Caged and staked tomatoes in our personal garden at Swindlers

Now for stakes and cages (sounds intense, I know). It is often tricky for those new to tomato plants to tell when/if a stake or cage is necessary. You typically stake tomato plants with indeterminate growth. This helps keep them upright and gives them some more stability. Simply buy a four to six foot stake, stick it in next to the plant, and (now this is optional) tie the plant, carefully, to the stake. For cages, just simply buy a metal cage that can surround the plant (it will have long stakes at the bottom to keep it firmly in place). This keeps your tomato within the cage and controls it a bit (tomato plants can get pretty crazy).

Now, for truth about the acclaimed upside-down tomato pots. You have probably seen the commercials: brands like Topsy Turvy advertise up to 30 lbs of fruit and claim that the pots funnel water and nutrients straight to the plant because, of couse, they grow down out of the pot and not up. All the hype surrounding these cool infomercial pots inspired many avid customers to scramble into the Garden Center looking for such pots. So, of course, we tried it out. And my own personal advice—don’t do it to yourself. And I say this for several reasons. First of all, as my Uncle Gerry says, you can’t trick Mother Nature. A plant’s natural instinct is to grow toward sunlight, meaning that although the plant originally grows down out of the pot, it will vine back up toward the sun (creating a plant that is nearly impossible to move, as its weight increases exponentially throughout the season). And then, to keep up with the growth you will be watering two to three times a day. A third pointer—these pots typically do not have enough soil to support a healthy plant. And finally, the idea that hanging pots keep tomatoes away from ground insects is misleading. The insects that usually go after tomatoes, aphids for example, are airborne. Honestly, at close to fifty dollars a pot, it’s just not worth it. Porch pots are great—the ground is free—but be wary of upside-down hangers.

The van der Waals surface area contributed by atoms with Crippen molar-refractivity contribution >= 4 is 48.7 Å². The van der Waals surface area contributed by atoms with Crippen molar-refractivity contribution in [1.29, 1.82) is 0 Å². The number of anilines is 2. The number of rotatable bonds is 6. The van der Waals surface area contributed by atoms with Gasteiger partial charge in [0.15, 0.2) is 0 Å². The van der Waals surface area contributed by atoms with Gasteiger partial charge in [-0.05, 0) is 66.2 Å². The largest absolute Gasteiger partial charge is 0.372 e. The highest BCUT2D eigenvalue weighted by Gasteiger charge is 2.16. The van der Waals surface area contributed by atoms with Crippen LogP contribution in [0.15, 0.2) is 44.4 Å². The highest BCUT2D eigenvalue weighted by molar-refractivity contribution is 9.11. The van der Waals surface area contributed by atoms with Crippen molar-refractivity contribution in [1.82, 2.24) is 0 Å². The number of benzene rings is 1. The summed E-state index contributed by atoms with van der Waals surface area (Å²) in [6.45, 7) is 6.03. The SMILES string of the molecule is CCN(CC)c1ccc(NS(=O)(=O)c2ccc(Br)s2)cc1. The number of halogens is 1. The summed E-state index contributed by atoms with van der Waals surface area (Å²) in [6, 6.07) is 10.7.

I hope that this quick buyers’ guide will help you not only as you select your tomatoes this year, but as you plan your garden in future years. As always, let me know if you have any further questions!